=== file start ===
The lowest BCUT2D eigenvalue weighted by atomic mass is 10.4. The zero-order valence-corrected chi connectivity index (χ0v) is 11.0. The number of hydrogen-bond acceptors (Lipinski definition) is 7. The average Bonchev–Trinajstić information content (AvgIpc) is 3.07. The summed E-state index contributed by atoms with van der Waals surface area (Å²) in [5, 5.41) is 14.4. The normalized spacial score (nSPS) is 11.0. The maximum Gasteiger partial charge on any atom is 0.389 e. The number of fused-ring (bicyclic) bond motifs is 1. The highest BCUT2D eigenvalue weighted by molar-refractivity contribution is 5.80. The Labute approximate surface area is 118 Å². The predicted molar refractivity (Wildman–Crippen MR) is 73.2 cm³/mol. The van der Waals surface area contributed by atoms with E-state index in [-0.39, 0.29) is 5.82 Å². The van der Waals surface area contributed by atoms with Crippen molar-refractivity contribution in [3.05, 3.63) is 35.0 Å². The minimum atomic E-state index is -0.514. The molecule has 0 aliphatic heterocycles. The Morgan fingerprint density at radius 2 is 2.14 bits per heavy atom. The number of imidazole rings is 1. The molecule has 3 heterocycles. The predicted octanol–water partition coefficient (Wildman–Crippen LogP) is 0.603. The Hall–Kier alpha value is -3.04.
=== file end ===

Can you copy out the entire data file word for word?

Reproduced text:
The lowest BCUT2D eigenvalue weighted by atomic mass is 10.4. The zero-order valence-corrected chi connectivity index (χ0v) is 11.0. The number of hydrogen-bond acceptors (Lipinski definition) is 7. The average Bonchev–Trinajstić information content (AvgIpc) is 3.07. The summed E-state index contributed by atoms with van der Waals surface area (Å²) in [5, 5.41) is 14.4. The normalized spacial score (nSPS) is 11.0. The maximum Gasteiger partial charge on any atom is 0.389 e. The number of fused-ring (bicyclic) bond motifs is 1. The highest BCUT2D eigenvalue weighted by molar-refractivity contribution is 5.80. The Labute approximate surface area is 118 Å². The predicted molar refractivity (Wildman–Crippen MR) is 73.2 cm³/mol. The van der Waals surface area contributed by atoms with E-state index in [-0.39, 0.29) is 5.82 Å². The van der Waals surface area contributed by atoms with Crippen molar-refractivity contribution in [3.05, 3.63) is 35.0 Å². The minimum atomic E-state index is -0.514. The molecule has 0 aliphatic heterocycles. The Morgan fingerprint density at radius 2 is 2.14 bits per heavy atom. The number of imidazole rings is 1. The molecule has 3 heterocycles. The predicted octanol–water partition coefficient (Wildman–Crippen LogP) is 0.603. The Hall–Kier alpha value is -3.04.